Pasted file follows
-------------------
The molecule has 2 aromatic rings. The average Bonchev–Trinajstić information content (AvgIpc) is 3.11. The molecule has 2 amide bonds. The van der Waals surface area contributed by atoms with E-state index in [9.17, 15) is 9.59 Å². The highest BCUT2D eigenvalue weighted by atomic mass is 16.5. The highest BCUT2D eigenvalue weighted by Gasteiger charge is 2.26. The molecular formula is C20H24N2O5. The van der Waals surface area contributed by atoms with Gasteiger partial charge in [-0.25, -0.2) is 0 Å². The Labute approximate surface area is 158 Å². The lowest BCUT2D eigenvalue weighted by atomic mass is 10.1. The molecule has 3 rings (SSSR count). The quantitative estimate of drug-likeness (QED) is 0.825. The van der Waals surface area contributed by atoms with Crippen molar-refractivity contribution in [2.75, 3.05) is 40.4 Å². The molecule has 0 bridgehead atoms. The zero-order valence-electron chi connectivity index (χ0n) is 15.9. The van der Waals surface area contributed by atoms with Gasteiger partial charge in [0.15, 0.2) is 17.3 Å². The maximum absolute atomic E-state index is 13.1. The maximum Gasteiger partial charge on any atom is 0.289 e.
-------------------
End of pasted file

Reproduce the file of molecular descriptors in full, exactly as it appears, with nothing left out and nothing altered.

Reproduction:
The molecule has 2 aromatic rings. The average Bonchev–Trinajstić information content (AvgIpc) is 3.11. The molecule has 2 amide bonds. The van der Waals surface area contributed by atoms with E-state index in [9.17, 15) is 9.59 Å². The highest BCUT2D eigenvalue weighted by atomic mass is 16.5. The highest BCUT2D eigenvalue weighted by Gasteiger charge is 2.26. The molecular formula is C20H24N2O5. The van der Waals surface area contributed by atoms with Gasteiger partial charge in [-0.25, -0.2) is 0 Å². The Labute approximate surface area is 158 Å². The lowest BCUT2D eigenvalue weighted by atomic mass is 10.1. The molecule has 3 rings (SSSR count). The quantitative estimate of drug-likeness (QED) is 0.825. The van der Waals surface area contributed by atoms with Crippen molar-refractivity contribution in [2.75, 3.05) is 40.4 Å². The molecule has 0 bridgehead atoms. The zero-order valence-electron chi connectivity index (χ0n) is 15.9. The van der Waals surface area contributed by atoms with Gasteiger partial charge in [0.15, 0.2) is 17.3 Å². The maximum absolute atomic E-state index is 13.1. The maximum Gasteiger partial charge on any atom is 0.289 e.